Impartial arbiters they’re supposed to be, but they’re also partisan creatures that go sucking up to special interests come campaign time. And the extent of that sucking is raising serious questions about impartiality.
Since 1994, the amount of cashola raised by major party Michigan Supreme Court candidates increased 250 percent, to an average of more than $1 million per candidate, according to a recent report by the Michigan Campaign Finance Network.
Why does that matter? From 1990 to 1999, 86 percent of cases before the state Supreme Court involved a litigant or lawyer who contributed to at least one high court judge, according to the nonprofit campaign watchdog. If you were in court going up against someone who had contributed big bucks to the judge, wouldn’t you be worried about his or her ability to be fair?
Matthew Abel, a Detroit lawyer, wants to do something about the situation. Abel wants the Michigan Bar Association to adopt a resolution supporting public funding for judicial candidates. The American Bar Association, now headed by former Detroit mayor Dennis Archer, already supports such a stand. In Michigan, only gubernatorial candidates are eligible for public funds. Basically such funding is collected from taxpayers who check a little box on their tax sheets (donating $1 or more to public campaigns — a Good Samaritan thing to do), and the state provides matching funds to the pool. Politicians (or judges, as the case would be) then have the option of accepting tax dollars to fund their campaign — if they agree to spending limits. It’s not a panacea, but Abel says it’s a big step toward ending a judicial system governed by patronage. If the Michigan bar, whose members donate hefty sums to judicial campaigns, support the measure, Abel thinks it’ll encourage the Legislature to follow suit.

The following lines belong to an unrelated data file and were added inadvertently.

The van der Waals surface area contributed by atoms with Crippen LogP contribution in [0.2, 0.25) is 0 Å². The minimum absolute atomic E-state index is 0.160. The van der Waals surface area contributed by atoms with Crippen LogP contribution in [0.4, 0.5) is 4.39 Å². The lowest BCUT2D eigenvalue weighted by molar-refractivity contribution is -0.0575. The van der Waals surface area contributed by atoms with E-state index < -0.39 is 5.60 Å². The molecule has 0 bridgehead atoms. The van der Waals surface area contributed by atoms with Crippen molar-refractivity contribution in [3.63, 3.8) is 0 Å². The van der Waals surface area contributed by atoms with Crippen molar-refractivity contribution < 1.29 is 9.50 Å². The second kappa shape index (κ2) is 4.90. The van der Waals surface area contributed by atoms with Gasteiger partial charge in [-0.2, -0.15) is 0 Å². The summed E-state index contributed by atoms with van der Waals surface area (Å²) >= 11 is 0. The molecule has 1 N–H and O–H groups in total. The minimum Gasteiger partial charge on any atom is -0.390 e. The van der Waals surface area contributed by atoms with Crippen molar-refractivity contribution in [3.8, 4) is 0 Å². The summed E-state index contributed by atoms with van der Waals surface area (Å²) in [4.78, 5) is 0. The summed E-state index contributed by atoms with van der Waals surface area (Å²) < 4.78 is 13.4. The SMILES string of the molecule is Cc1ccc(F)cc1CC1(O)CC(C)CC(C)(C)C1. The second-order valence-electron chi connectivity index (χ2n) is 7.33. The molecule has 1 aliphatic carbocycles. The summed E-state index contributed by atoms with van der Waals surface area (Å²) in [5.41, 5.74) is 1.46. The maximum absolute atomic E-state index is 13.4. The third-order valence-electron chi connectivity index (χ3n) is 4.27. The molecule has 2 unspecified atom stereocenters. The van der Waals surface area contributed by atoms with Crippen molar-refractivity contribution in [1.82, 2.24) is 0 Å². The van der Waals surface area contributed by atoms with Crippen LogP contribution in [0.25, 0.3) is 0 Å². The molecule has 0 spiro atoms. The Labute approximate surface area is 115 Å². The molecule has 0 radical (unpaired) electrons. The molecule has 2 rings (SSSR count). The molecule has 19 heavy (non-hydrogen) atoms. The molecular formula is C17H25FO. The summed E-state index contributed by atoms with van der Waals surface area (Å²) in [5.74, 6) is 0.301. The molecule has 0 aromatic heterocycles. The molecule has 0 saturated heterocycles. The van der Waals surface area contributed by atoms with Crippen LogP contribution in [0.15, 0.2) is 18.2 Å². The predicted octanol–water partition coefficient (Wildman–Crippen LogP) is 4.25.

"I’m coming at this as a lawyer who’s trying to get court-appointed cases without bribing judges," says Abel. "The way the justice system in Michigan has deteriorated, defendants and good lawyers get screwed … Judges have particularly strict ethics rules, whether they abide or not. The code prohibits even the appearance of impropriety. I think we’ve clearly met that standard." Abel’s proposal goes before the Michigan bar for a vote Sept. 26.